The city has increased its commitment to economic development by offering new small business owners the opportunity to receive up to $2,000 in grants.
Middletown’s Small Business Creation and Expansion Grant Program is federally funded and provides an initial grant of $1,500 for eligible business expenses and a bonus grant of $500 for businesses that go through the Middletown Small Business Development Center.
The center, based in the and funded by the city and the chamber, provides one-on-one mentoring and guidance to solve the unique challenges that small businesses and startups face.
Mayor Dan Drew said the program is uniquely stationed to help the long-term unemployed. “We know there are a lot of unemployed people out there and we know when people lose their jobs many look to start their own businesses. We wanted to support them."
Director of Planning and Zoning, William Warner, offered a sobering statistic his department hoped to counter. "Small businesses are creating the majority of the jobs in the state, but 85 percent of small businesses will fail in the first five years. It's in our best interests to nurture these small companies and help them grow and create jobs and pay taxes."
Larry McHugh, president of the Middlesex County Chamber of Commerce, praised city leaders, especially the Common Council Economic Development Committee, for their proactive approach to small business development. “This is another example of the mayor and Bill Warner stepping up to the plate for small businesses."
"The city provides funding for the small business development center here in the Chamber, provides grants and technical assistance to individuals looking to start a business and even offers affordable space in the city’s Remington Rand Incubator facility in the north end,” McHugh said.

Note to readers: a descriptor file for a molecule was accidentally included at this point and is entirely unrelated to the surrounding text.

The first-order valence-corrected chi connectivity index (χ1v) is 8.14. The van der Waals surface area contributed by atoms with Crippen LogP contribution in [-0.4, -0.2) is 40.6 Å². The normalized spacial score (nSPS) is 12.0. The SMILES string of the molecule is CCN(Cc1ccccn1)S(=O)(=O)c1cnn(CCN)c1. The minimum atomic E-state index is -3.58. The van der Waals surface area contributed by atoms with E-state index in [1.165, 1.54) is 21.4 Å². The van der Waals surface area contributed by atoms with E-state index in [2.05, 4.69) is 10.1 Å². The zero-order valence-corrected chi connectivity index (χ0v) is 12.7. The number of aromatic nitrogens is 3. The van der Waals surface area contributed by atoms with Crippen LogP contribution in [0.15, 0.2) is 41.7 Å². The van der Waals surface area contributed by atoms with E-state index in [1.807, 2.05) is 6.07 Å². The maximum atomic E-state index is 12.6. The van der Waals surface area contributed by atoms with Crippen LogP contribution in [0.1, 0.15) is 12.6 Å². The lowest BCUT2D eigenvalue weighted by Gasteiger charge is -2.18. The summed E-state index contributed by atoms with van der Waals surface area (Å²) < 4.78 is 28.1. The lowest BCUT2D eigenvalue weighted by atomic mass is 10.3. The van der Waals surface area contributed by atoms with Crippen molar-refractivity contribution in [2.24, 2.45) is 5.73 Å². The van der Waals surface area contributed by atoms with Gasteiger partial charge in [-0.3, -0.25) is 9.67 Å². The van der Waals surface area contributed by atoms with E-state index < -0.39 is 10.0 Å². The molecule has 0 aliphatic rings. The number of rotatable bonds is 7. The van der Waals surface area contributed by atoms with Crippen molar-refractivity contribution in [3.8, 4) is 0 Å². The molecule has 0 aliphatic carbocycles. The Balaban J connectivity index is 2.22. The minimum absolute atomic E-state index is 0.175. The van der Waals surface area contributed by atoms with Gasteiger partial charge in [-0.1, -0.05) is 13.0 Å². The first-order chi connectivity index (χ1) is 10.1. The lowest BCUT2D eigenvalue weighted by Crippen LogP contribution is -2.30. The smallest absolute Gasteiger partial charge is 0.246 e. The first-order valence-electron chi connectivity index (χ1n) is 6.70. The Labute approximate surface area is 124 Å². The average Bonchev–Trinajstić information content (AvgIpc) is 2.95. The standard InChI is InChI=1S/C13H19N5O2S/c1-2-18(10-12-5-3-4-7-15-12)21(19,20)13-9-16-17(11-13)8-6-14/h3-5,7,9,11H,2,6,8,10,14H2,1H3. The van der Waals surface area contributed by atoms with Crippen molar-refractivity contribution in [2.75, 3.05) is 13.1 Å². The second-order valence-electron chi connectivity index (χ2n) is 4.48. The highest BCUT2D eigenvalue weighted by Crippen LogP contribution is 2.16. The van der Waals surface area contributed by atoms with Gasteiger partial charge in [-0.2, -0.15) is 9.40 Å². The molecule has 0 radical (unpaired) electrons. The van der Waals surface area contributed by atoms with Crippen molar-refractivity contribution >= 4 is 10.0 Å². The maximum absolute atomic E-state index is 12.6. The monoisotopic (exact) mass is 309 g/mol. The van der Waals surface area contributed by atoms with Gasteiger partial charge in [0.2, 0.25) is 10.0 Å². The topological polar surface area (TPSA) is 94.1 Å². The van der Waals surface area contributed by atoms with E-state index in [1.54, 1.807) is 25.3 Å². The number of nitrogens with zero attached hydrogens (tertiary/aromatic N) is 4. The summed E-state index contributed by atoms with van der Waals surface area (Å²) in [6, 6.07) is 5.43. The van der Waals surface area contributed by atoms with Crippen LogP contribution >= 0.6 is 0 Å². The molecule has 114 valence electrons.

To date, the city has reviewed 56 applications: 25 from small businesses seeking to expand their workforce and 31 from individuals seeking to establish a new business.
Nineteen of the eligible businesses have successfully gone through the entire program, creating 18 full-time equivalent jobs.
The City of Middletown funded the program with a $60,000 Community Development Block Grant award and has now increased that amount with another $50,000 grant. This pot of $110,000 will help create or expand 55 local companies.
Michiel Wackers, deputy director and administrator of the Community Development Block Grant program, said this program is another of the many tools used to help Middletown grow, even in economically difficult times. “The program was created as a result of the suggestions received from our semiannual business confidence survey."
Wackers indicated CDBG is a federal program that provides about $400,000 in entitlement funding to the city each year to help improve the lives of low and moderate income residents through public service programs, improvements to
public facilities, improvements to housing and assistance for economic development efforts.